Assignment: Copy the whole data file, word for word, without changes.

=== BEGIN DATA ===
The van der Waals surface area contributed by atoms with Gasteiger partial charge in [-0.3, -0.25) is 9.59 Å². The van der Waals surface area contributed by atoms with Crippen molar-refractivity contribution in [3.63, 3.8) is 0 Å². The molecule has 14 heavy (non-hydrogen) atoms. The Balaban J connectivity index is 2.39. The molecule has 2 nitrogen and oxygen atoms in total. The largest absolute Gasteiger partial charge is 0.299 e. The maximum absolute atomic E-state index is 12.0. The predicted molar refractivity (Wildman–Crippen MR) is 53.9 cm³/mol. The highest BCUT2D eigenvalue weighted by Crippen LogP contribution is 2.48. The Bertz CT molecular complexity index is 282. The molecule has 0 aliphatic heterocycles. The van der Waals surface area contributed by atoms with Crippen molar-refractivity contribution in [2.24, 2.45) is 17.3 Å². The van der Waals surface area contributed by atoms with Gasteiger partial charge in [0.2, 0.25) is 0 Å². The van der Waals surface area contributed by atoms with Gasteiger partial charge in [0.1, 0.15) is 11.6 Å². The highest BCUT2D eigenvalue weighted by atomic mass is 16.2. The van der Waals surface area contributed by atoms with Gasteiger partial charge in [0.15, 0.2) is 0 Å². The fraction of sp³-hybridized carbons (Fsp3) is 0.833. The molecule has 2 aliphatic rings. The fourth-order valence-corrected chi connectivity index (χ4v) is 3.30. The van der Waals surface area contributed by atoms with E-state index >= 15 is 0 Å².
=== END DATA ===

The van der Waals surface area contributed by atoms with Gasteiger partial charge in [-0.3, -0.25) is 9.59 Å². The van der Waals surface area contributed by atoms with Crippen molar-refractivity contribution in [3.63, 3.8) is 0 Å². The molecule has 14 heavy (non-hydrogen) atoms. The Balaban J connectivity index is 2.39. The molecule has 2 nitrogen and oxygen atoms in total. The largest absolute Gasteiger partial charge is 0.299 e. The maximum absolute atomic E-state index is 12.0. The predicted molar refractivity (Wildman–Crippen MR) is 53.9 cm³/mol. The highest BCUT2D eigenvalue weighted by Crippen LogP contribution is 2.48. The Bertz CT molecular complexity index is 282. The molecule has 0 aliphatic heterocycles. The van der Waals surface area contributed by atoms with Crippen molar-refractivity contribution in [2.24, 2.45) is 17.3 Å². The van der Waals surface area contributed by atoms with Gasteiger partial charge in [0.2, 0.25) is 0 Å². The van der Waals surface area contributed by atoms with Gasteiger partial charge in [0.1, 0.15) is 11.6 Å². The highest BCUT2D eigenvalue weighted by atomic mass is 16.2. The van der Waals surface area contributed by atoms with Gasteiger partial charge in [0.15, 0.2) is 0 Å². The fraction of sp³-hybridized carbons (Fsp3) is 0.833. The molecule has 2 aliphatic rings. The fourth-order valence-corrected chi connectivity index (χ4v) is 3.30. The van der Waals surface area contributed by atoms with E-state index >= 15 is 0 Å².